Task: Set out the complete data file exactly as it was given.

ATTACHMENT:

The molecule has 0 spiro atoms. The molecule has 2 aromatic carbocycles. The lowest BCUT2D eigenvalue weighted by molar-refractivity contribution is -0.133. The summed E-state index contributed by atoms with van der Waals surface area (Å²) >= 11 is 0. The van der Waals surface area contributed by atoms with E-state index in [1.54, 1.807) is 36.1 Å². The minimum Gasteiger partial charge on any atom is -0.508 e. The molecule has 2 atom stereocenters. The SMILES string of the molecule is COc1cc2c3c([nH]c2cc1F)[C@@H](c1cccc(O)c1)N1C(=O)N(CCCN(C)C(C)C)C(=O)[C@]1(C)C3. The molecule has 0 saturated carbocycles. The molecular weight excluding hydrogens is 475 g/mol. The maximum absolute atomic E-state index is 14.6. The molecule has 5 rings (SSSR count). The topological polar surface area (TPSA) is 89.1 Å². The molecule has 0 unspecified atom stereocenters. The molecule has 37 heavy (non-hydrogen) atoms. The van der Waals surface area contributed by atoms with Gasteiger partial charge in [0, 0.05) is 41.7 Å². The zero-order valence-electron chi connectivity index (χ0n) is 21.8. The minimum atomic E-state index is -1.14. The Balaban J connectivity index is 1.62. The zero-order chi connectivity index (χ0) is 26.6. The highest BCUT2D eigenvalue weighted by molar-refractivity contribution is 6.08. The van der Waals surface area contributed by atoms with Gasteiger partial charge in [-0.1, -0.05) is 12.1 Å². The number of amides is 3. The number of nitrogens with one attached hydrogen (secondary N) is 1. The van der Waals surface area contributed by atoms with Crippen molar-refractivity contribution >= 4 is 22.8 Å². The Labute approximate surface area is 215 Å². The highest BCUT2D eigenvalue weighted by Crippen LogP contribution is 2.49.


The molecule has 0 spiro atoms. The molecule has 2 aromatic carbocycles. The lowest BCUT2D eigenvalue weighted by molar-refractivity contribution is -0.133. The summed E-state index contributed by atoms with van der Waals surface area (Å²) >= 11 is 0. The van der Waals surface area contributed by atoms with E-state index in [1.54, 1.807) is 36.1 Å². The minimum Gasteiger partial charge on any atom is -0.508 e. The molecule has 2 atom stereocenters. The SMILES string of the molecule is COc1cc2c3c([nH]c2cc1F)[C@@H](c1cccc(O)c1)N1C(=O)N(CCCN(C)C(C)C)C(=O)[C@]1(C)C3. The molecule has 0 saturated carbocycles. The molecular weight excluding hydrogens is 475 g/mol. The maximum absolute atomic E-state index is 14.6. The molecule has 5 rings (SSSR count). The topological polar surface area (TPSA) is 89.1 Å². The molecule has 0 unspecified atom stereocenters. The molecule has 37 heavy (non-hydrogen) atoms. The van der Waals surface area contributed by atoms with Gasteiger partial charge in [0, 0.05) is 41.7 Å². The zero-order valence-electron chi connectivity index (χ0n) is 21.8. The minimum atomic E-state index is -1.14. The Balaban J connectivity index is 1.62. The zero-order chi connectivity index (χ0) is 26.6. The highest BCUT2D eigenvalue weighted by molar-refractivity contribution is 6.08. The van der Waals surface area contributed by atoms with Gasteiger partial charge in [-0.1, -0.05) is 12.1 Å². The number of amides is 3. The number of nitrogens with one attached hydrogen (secondary N) is 1. The van der Waals surface area contributed by atoms with Crippen molar-refractivity contribution >= 4 is 22.8 Å². The Labute approximate surface area is 215 Å². The highest BCUT2D eigenvalue weighted by Crippen LogP contribution is 2.49.